After a disastrous 3-13 season in 2019, Washington Football overhauled its operation. The team finally fired Bruce Allen after an awful decade-long run overseeing the organization, hired Ron Rivera as head coach and de facto football czar, retired its old nickname and drafted Chase Young with the No. 2 overall pick.
In fact, take a snapshot of the Washington Football Team from September 2019 and another in September 2020, almost nothing looks the same.
Much of that change should have built significant momentum for the team and its fans, but recent television ratings don't reveal that answer.
In fact, through two weeks of the 2020 season, Washington's TV ratings are down from 2019. See chart below:
Week 1 2019 @ Eagles: 19.0. Week 1 2020 vs Eagles: 14.3
Week 2 2019 vs Cowboys: 18.3. Week 2 2020 @ Cardinals: 16.5
The numbers come from John Ourand of the Sports Business Journal via an appearance on The Kevin Sheehan Show Wednesday morning. (Listen here)
Ourand explained that ratings are down about eight percent across the NFL, less significant than the drop for Washington. What else stood out to Ourand is that Washington did not see more of a gain in Week 2 after an impressive Week 1 win over Philadelphia. The 4p.m. time slot of Washington's second game usually delivers more eyeballs too.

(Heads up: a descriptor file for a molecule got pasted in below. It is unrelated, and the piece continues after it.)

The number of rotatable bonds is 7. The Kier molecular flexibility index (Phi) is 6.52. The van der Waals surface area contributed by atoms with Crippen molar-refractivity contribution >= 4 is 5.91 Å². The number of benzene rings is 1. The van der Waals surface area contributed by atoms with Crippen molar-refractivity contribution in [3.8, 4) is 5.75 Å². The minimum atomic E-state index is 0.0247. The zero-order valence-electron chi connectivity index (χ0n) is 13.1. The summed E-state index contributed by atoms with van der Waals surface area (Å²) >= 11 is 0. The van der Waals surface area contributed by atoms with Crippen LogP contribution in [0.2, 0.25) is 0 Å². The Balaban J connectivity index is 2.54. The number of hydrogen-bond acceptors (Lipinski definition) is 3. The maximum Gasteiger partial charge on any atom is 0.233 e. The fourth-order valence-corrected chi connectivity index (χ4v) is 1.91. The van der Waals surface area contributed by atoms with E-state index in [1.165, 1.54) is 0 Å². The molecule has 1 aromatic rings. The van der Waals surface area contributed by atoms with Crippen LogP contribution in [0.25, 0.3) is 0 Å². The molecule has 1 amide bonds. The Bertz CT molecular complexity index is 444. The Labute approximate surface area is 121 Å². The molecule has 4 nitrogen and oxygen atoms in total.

"The ratings locally are down," Ourand said. "It’s a little bit expected as this team gets its footing. As they start to win, as they start to get competitive, those numbers should go up."
It's also important to note that due to the Coronavirus pandemic there is more sports inventory right now than ever before. Washington's Week 2 game against Arizona not only went up against a Ravens game in the same time slot, but it was also the final round of the U.S. Open at Winged Foot. There's also NBA and NHL playoffs on seemingly every night, plus the continued success of the Red Zone Channel.
Soon the restarted NBA and NHL seasons will end, and more eyeballs could shift back to the NFL. The opposite could be true, however, with the pending presidential election. Normally that pulls viewers away from the NFL until its conclusion in early November.
A few other factors could be part of the downward rating trend: no fans in stands and no preseason. Visually the games look different with empty seats, and while preseason football might not be a great product, it does build awareness that the NFL season is about to begin.
Regardless, 2019 was awful for the Washington Football Team, and 2020 is supposed to be the beginning of a new era. That could still well be happening but the television audience is not buying back in quite yet.